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Tesla Powerwall to debut in Canberra in 2016

Box of sparks: Tesla’s new offshoot, Tesla Energy, will start selling the Powerwall in the United States by the northern summer.

Novel home back-up battery from Tesla to be rolled out in nation’s capital next year

Tesla logo4 May 2015

By TIM ROBSON

ELECTRIC vehicle-maker Tesla has announced a new offshoot, Tesla Energy, which is set to launch a lithium-ion battery pack for both home and commercial use.

A Canberra energy start-up called Reposit Power, meanwhile, expects to be the among the first to offer the new units, as it extends its recently launched GridCredits solar storage program in the Australian Capital Territory with funding from the Australian Renewable Energy Agency.

The Canberra company is currently accepting expressions of interest from potential customers on its website.

Tesla’s Powerwall pack uses a lithium-ion battery array similar to the one used in the American company's car range. It’s designed not only to make the most of alternative power generation like solar and wind, but also to provide back-up power in the case of a blackout.

It can also be used to supply off-grid power to homes at peak times, taking advantage of off-peak recharging to lower costs.

Tesla Motors Australia marketing and communications manager Heath Walker said that the company was hoping to have the Powerwalls on sale by “Q1” of 2016.

“The price is yet to be determined for this market,” he told GoAuto. “We are open to conversations with large organisations regarding commercial the battery storage (version).” Its initial pricing structure for the US will see the larger model sell to installers at US$3500 (A$4470), and the smaller at US$3000 (A$3830). The price does not include the AC/DC inverter required to safely convert the energy for appliance use, no does it include installation.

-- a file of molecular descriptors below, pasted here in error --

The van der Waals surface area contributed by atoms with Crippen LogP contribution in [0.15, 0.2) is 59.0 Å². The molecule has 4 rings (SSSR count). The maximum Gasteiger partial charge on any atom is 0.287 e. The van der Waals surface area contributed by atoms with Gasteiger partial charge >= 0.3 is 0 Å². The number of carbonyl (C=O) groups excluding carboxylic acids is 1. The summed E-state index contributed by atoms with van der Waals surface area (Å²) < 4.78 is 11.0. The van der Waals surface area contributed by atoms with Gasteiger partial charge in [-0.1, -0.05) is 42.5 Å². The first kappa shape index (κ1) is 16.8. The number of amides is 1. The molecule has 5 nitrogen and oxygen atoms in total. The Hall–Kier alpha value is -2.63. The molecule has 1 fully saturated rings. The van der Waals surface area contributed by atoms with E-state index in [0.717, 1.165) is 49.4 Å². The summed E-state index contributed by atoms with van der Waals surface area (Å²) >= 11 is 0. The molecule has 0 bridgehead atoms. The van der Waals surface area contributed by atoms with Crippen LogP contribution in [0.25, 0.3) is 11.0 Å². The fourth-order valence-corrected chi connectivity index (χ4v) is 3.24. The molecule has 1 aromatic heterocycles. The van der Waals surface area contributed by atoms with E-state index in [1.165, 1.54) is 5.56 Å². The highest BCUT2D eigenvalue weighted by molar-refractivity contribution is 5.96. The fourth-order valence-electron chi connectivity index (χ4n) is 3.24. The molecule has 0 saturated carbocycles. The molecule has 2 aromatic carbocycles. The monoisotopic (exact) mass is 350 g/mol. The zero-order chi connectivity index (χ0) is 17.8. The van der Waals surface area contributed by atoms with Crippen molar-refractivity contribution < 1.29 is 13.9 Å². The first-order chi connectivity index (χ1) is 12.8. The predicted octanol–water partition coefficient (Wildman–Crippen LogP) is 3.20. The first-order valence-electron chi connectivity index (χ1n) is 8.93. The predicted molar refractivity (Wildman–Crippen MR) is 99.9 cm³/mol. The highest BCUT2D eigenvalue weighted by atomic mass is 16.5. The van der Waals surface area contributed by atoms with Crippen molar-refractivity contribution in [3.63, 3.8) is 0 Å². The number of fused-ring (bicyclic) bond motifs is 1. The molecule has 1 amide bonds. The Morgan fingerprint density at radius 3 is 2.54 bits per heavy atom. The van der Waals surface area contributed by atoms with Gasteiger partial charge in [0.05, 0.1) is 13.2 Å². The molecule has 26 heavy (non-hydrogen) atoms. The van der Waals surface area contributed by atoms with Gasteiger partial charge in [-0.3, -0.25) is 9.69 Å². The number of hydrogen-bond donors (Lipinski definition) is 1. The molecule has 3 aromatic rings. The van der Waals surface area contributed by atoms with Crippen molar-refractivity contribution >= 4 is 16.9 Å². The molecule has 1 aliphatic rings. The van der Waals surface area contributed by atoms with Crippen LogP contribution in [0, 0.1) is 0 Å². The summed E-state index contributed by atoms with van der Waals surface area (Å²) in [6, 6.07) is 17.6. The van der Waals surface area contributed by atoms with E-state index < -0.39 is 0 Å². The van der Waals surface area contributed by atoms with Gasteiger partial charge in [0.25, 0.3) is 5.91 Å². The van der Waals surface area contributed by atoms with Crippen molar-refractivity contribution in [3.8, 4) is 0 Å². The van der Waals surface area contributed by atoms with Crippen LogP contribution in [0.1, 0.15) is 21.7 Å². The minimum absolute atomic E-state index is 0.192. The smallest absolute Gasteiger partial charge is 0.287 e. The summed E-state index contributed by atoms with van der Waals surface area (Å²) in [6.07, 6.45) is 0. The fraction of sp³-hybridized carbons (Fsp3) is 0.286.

In comparison, a commercially available Bosch 6.6kWh storage system retails in Australia for more than $30,000.

“Our goal is to fundamentally change the way the world uses energy,” Tesla founder Elon Musk told a press conference at the Tesla Design Centre in California last week. “It sounds crazy, but we want to change the entire energy infrastructure of the world to zero carbon.” Two sizes are being offered initially a 10 kilowatt-hour (kWh) model designed for weekly cycling, and a smaller seven kWh version built for daily use.

Up to nine units can be piggybacked together to build a bigger, stand-alone power source, according to Tesla.

The typical Australian household uses an average of 18.1kWh a day, according to the Australian federal government’s Energy Made Easy website. A mid-sized (2kW) solar array can generate between 7kWh and 8kWh of energy, much of which is returned to the energy grid and re-sold to domestic users.

The Australian GridCredit system allows solar panel users to maximise their profits automatically by selling excess power not stored in a back-up battery array, such as the Powerwall, back into the domestic grid at peak times, buying it when it's cheaper.

The Powerwall is liquid-cooled and able to be mounted inside or outside. Its operating temperature range of -20 degrees Celsius to 43 degrees C may preclude it from being mounted in full-sun locations in Australia’s hotter cities.

Running off 350 to 450 volts on a 5.8amp current, it outputs a claimed continuous 2.0kW, with a peak of 3.3kW. It can be installed on either a single or three-phase circuit.

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